Every Thursday morning for two years in the Islamic Republic of Iran, a bold and inspired teacher named Azar Nafisi secretly gathered seven of her most committed female students to read forbidden Western classics. As Islamic morality squads staged arbitrary raids in Tehran, fundamentalists seized hold of the universities, and a blind censor stifled artistic expression, the girls in Azar Nafisi’s living room risked removing their veils and immersed themselves in the worlds of Jane Austen, F. Scott Fitzgerald, Henry James, and Vladimir Nabokov. In this extraordinary memoir, their stories become intertwined with the ones they are reading.
For my first ever “real life” book club, I picked up this book. Because I joined them halfway through their reading month (well 6 weeks but who’s counting), I think I had about two weeks to read 400 pages, which is fine.. I could manage that…
Unfortunately, I felt like this book dragged its feet from the very start. I only managed to read 30 pages every time I sat down. I wanted to like this book because the blurb sounds amazing but I soon realized that it just wasn’t going to happen. I stranded at about 130 pages.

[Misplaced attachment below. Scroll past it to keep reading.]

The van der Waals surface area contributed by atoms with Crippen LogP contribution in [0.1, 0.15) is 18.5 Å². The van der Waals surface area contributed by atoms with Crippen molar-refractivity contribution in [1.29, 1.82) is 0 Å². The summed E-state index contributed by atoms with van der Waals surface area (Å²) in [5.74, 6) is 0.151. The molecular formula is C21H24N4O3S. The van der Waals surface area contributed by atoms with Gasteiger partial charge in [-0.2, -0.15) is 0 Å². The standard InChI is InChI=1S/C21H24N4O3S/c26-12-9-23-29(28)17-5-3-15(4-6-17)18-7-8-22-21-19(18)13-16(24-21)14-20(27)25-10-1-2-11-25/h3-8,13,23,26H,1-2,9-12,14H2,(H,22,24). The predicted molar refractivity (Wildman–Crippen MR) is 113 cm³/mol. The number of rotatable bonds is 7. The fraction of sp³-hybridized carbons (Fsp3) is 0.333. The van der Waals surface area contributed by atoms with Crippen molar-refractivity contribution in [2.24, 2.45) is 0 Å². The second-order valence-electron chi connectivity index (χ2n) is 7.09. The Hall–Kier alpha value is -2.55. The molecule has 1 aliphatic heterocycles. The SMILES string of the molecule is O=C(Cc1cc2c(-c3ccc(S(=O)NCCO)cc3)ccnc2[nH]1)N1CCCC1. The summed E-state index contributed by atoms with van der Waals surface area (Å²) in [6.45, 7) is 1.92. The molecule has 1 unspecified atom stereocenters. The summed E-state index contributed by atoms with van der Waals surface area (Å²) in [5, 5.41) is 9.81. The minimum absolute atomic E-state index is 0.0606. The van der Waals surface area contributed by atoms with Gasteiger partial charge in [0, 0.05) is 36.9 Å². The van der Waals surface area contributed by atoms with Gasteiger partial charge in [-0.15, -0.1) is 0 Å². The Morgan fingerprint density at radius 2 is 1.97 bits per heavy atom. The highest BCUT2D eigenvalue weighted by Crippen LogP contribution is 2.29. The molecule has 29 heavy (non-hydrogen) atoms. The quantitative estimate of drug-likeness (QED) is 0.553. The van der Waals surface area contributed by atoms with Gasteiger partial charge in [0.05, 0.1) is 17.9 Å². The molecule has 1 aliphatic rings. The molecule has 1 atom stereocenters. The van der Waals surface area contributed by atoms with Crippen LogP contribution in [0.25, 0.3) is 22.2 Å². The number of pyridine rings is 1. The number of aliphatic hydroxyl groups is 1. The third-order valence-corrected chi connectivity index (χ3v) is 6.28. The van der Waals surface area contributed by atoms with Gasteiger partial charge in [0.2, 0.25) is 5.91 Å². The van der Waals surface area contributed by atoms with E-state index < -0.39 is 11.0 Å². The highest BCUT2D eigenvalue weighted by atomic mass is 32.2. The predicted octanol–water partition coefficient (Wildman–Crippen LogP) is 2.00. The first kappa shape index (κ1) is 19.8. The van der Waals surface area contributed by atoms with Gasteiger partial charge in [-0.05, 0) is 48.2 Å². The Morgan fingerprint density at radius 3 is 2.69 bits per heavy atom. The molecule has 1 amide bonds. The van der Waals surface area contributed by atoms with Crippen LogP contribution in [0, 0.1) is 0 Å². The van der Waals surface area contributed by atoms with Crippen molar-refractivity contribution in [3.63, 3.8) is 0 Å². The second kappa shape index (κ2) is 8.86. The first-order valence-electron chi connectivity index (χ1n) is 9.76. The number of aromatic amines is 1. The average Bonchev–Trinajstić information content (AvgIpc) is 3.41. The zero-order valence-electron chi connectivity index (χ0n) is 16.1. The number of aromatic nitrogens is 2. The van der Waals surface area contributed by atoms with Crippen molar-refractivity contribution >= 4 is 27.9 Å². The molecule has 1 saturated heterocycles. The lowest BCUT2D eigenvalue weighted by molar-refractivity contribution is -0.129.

Thursday was book club-night and I absolutely loved it! The people are all super nice and it just clicked. (I hope they like me as much as I like them..)
Like me, there were others who hadn’t finished the book and others still who finished it but didn’t like it at all.
I think the overall issue with it was the book discussions. They were too lengthy, too detailed and too dry. We all agreed that the book would have been much better if it was more structured and if it had less book dissecting. We wanted to learn more about the girls and Iran. No one really cared about Nabokov and his Lolita.
A missed opportunity because this book could have been amazing.
Fair to say that this was not a winner.
It got an impressively low rating of 2,5/10. Auwch…
The next book we’ll be reading is “Jij zegt het” by “Connie Palmen”, a Dutch book about Sylvia Plath and Ted Hughes. It sounds really good but as Reading Lolita sounded great as well, we’ll have to wait and see…
So the book club was a success, the book itself… not so much..